Seven Cuban doctors and a nurse have accused their government of engaging in a “modern form of slavery” with Venezuela after bartering their services for cheap Venezuelan oil.
Seven Cuban doctors and a male nurse who claim they were made to work against their will in “inhuman and degrading” conditions in Venezuela have filed a lawsuit in a federal court in Miami, where they have been granted asylum.
The lawsuit seeks at least 60 million dollars in compensation for each plaintiff, naming Cuba, Venezuela and Venezuela’s state-run oil company Petróleos de Venezuela (PDVSA) as defendants.
In 2000, Cuban President Fidel Castro and his Venezuelan counterpart Hugo Chavez concluded an “oil for manpower” deal, known as the “Convenio Integral de Cooperacion", under which the communist island supplied Caracas with trained professionals and equipment in exchange for cheap subsidized Venezuelan oil. The doctors have described the deal as a “modern form of slavery” and say they fled to Miami to escape “servitude for debt”.
'A modern form of slavery'
The eight medical workers, two women and six men, were enrolled in a Venezuelan government mission called “Barrio Adentro”, in which doctors are posted in poor neighbourhoods to provide care to Venezuelans free of cost. Cuban doctors are often sent to remote or dangerous parts of the country, like the border area with Colombia, home to drug traffickers and FARC rebels.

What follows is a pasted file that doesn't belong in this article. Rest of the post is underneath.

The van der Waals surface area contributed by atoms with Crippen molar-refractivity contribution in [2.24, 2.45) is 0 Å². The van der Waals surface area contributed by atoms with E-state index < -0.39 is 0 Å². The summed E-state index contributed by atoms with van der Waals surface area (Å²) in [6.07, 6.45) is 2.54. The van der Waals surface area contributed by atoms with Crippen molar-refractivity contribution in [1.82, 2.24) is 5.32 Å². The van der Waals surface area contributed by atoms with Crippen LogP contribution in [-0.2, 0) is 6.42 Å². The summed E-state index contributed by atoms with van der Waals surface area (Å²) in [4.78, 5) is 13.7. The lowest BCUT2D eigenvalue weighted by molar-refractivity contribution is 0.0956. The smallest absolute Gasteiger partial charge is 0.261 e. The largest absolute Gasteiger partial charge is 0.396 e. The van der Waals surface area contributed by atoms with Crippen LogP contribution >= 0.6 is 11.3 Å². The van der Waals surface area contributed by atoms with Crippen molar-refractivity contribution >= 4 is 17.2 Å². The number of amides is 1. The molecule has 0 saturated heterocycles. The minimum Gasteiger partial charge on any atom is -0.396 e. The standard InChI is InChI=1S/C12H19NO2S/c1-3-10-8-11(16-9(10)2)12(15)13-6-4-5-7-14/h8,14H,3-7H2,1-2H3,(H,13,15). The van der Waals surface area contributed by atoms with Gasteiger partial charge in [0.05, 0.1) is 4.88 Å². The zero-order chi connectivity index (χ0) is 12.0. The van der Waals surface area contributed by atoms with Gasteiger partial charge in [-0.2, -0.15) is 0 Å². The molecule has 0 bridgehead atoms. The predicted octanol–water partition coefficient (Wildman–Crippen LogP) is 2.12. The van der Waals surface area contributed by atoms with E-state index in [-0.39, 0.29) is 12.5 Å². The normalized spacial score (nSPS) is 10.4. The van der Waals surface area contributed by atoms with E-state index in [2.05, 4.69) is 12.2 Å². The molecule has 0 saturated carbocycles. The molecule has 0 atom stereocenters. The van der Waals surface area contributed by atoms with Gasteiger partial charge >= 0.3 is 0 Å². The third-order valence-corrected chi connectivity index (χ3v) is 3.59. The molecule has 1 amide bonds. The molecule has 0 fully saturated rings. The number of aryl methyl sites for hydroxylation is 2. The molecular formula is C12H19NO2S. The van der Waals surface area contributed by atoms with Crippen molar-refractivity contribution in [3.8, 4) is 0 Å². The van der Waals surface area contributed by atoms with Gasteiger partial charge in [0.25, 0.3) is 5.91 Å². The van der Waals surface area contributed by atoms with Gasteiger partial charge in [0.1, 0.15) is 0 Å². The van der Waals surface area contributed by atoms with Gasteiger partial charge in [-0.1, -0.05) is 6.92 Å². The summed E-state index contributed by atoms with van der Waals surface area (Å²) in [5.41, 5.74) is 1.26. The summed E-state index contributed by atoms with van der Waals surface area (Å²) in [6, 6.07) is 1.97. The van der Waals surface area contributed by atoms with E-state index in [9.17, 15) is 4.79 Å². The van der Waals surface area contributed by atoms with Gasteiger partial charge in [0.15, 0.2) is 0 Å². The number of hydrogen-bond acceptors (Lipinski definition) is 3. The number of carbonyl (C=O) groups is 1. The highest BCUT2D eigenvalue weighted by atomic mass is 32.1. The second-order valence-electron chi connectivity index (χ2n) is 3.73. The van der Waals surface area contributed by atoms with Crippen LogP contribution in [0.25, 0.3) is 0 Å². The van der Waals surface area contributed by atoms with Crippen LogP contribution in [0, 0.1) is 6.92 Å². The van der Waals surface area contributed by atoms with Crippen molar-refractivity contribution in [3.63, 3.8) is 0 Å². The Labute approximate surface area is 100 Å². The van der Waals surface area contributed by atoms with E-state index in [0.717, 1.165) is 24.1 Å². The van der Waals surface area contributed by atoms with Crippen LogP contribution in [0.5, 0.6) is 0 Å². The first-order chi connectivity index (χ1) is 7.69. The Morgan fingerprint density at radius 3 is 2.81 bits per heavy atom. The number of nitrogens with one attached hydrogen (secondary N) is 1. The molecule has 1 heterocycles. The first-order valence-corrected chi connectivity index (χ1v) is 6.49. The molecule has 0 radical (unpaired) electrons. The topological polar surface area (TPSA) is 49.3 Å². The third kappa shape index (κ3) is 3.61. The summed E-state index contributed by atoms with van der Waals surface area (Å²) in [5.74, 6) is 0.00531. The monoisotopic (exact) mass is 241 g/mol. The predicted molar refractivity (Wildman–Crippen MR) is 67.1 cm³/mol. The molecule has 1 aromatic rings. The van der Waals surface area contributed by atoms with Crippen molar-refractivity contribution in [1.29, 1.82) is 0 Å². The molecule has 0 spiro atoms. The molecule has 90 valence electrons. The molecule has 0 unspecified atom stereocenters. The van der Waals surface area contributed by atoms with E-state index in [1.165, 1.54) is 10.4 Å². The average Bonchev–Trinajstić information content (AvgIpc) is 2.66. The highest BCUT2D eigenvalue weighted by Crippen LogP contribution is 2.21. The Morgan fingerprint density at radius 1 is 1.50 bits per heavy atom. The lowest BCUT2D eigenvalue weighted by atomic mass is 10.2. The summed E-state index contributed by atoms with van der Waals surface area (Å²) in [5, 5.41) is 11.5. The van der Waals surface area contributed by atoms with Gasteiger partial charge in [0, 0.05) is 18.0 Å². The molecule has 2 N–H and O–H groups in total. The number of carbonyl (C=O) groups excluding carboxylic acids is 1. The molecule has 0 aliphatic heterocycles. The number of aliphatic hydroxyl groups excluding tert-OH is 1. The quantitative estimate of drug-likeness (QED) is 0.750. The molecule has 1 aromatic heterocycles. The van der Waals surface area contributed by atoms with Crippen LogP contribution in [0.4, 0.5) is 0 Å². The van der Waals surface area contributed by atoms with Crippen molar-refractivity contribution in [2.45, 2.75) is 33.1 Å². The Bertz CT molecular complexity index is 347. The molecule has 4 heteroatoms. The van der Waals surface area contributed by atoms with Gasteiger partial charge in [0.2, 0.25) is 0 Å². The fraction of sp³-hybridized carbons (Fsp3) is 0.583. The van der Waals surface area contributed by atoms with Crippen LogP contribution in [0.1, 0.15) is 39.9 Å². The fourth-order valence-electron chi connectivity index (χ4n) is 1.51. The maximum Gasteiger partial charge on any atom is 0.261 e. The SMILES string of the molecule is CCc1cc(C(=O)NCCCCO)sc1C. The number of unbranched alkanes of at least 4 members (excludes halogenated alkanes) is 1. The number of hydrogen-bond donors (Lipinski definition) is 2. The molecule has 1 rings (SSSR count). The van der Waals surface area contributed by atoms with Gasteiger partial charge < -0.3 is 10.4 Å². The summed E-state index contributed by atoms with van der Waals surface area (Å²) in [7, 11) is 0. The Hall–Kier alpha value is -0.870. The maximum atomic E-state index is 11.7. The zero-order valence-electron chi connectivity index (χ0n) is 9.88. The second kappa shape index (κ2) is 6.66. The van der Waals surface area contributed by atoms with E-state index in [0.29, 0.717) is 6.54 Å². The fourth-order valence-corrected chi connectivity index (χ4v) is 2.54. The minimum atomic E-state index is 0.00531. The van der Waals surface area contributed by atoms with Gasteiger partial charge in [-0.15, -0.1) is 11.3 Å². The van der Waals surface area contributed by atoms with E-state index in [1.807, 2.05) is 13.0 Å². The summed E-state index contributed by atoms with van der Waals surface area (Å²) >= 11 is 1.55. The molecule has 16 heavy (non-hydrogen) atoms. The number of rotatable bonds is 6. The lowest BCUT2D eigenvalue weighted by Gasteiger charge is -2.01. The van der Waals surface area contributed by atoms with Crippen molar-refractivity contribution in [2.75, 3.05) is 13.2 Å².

The doctors told reporters at a press conference in a Miami suburb on Tuesday that they were forced to enrol in the programme with Venezuela due to dire economic circumstances and political pressure at home.
According to several US and Venezuelan media sources, the plaintiffs described being held captive in crowded lodgings or with families affiliated with the Venezuelan regime, and forced to work seven days a week. “We were under strict surveillance at all times. We weren’t allowed to go out when we wanted to or interact with Venezuelans other than our guardians,” plaintiff Frank Vargas, a 33-year-old general practitioner from Havana, told reporters. His colleague Maria del Carmen Milanés, 34, added that interacting with known regime opponents was especially forbidden.
Five months in hiding
Had they protested, the doctors explained, they would have been forced to return to Cuba where they would have paid for their insubordination. They said they went into hiding for over five months before they were able to travel to the United States in January, sneaking out less than once a week to find food and plan their escape.
The eight plaintiffs are represented by Miami lawyer Leonardo Canton, who has indicated to reporters that he is ready to represent any other Cuban doctor in the same situation who wishes to join the lawsuit. Canton believes there is a “70% to 80% chance” that the suit will be successful, adding that if this is the case, PDVSA assets in the United States could be frozen by court order.
In 2008, a Miami judge awarded 80 million dollars to three Cubans who claimed they were forced into slave labour at a shipyard on the island of Curacao. However, so far none of it has been collected.
Date created : 2010-02-25